Roy Peter Clark’s Writing Tools: 50 Essential Strategies for Every Writer belongs in the library of every business owner or social media marketer who depends on their writing skills to market their business.
And, doesn’t that apply to every entrepreneur as well as every career-oriented employee?
Roy Peter Clark’s Writing Tools: 50 Essential Strategies for Every Writer has joined The Essential Don Murray and Jack Hart’s A Writer’s Coach on the top level of the bookshelf near my computer. Each book is a “must read.” Each complements, rather than competes with, the others.
Writing Tools is a friendly, informative, and thought-provoking series of essays, examples, and exercises that will change the way you write… and the way you think about writing. It’s a model of reader-friendly brevity, empathy, and style.
4 boxes of writing tools
Let’s start with Writing Tool’s structure and organization. The book carries the reader, in the author’s words, “on a journey from the subatomic to the metaphysical level, from where to put the subject and verb to how to find your mission and purpose.”
The author goes on to explain the contents and relevance of the four boxes:
- Nuts and bolts: strategies for making meaning at the word, sentence, and paragraph levels.
- Special effects: tools of economy, clarity, originality, and persuasion.
- Blueprints: ways of organizing and building stories and reports.
- Useful habits: routines for a lifetime of productive writing.
This is most definitely not a textbook, however. Chapter, or tools, range from 4 to 6 pages–including the workshop exercises at the end of each chapter.
Favorite tool, “on running a marathon”
Two of the continuing refrains throughout Writing Tools are the importance of breaking long projects into parts and the benefits of daily progress. In Tool 45, Break long projects into parts, Roy Peter Clark creates the perfect metaphor to drive the lesson home:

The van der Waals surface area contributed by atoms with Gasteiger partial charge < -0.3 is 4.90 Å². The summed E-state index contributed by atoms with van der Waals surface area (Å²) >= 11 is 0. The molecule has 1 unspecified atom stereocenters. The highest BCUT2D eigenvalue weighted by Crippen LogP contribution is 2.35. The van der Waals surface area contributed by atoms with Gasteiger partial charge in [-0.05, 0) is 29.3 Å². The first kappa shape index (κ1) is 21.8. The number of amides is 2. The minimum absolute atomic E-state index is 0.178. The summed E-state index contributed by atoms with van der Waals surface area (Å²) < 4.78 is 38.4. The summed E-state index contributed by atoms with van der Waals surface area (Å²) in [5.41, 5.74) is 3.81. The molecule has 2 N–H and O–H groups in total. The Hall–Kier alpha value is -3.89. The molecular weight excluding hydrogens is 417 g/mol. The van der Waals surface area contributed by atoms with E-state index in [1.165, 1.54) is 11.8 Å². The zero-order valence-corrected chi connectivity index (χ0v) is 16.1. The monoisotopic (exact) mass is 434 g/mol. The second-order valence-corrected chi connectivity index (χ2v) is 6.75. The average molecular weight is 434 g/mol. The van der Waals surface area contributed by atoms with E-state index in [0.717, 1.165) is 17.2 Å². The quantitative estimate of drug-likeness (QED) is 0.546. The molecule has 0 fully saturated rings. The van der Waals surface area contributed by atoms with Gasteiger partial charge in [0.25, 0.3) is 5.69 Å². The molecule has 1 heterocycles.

Where writers gather, I often ask this question: How many of you have run a marathon? In a group of one hundred, maybe one or two will raise a hand.
If properly trained and motivated, how many of you could run twenty-six miles? A half dozen more.
What if I gave you fifty-two days to do it, so you only had to run a half mile a day? Most of the hands in the room go up.
That’s the type of reading you can look forward to in Roy Peter Clark’s Writing Tools which is available in multiple formats, including hard cover, paperback, Amazon.com’s Kindle e-book format, and a spiral-bound format that lays flat. (Note, I subdivided the original paragraph quoted above for easier on-screen reading.)
A final bonus: the 4 toolboxes and 50 tools are summarized as a handy reference for copying and keeping in your wallet or by your keyboard.
Background and workshop
Writing Tools originated as a year-long series of blog posts on the Poynter Institute website. The Poynter Institute is a nonprofit organization dedicated to training journalists and media leaders. I used to read each new blog post with great interest, hoping a book would result.
Roy Peter Clark dedicated Writing Tools to Donald M. Murray and Minnie Mae Murray, whom he calls “godparents to a nation of writers.” (Don was an original member of Published & Profitable’s editorial board.)
If you live in or near St. Petersburg, Florida, Roy Peter Clark is conducting an all day writing workshop on December 12, 2009. All participants will receive copies of Writing Tools.
Writing Tools is is best summarized by the three words that end the author’s introduction:
Learn and enjoy.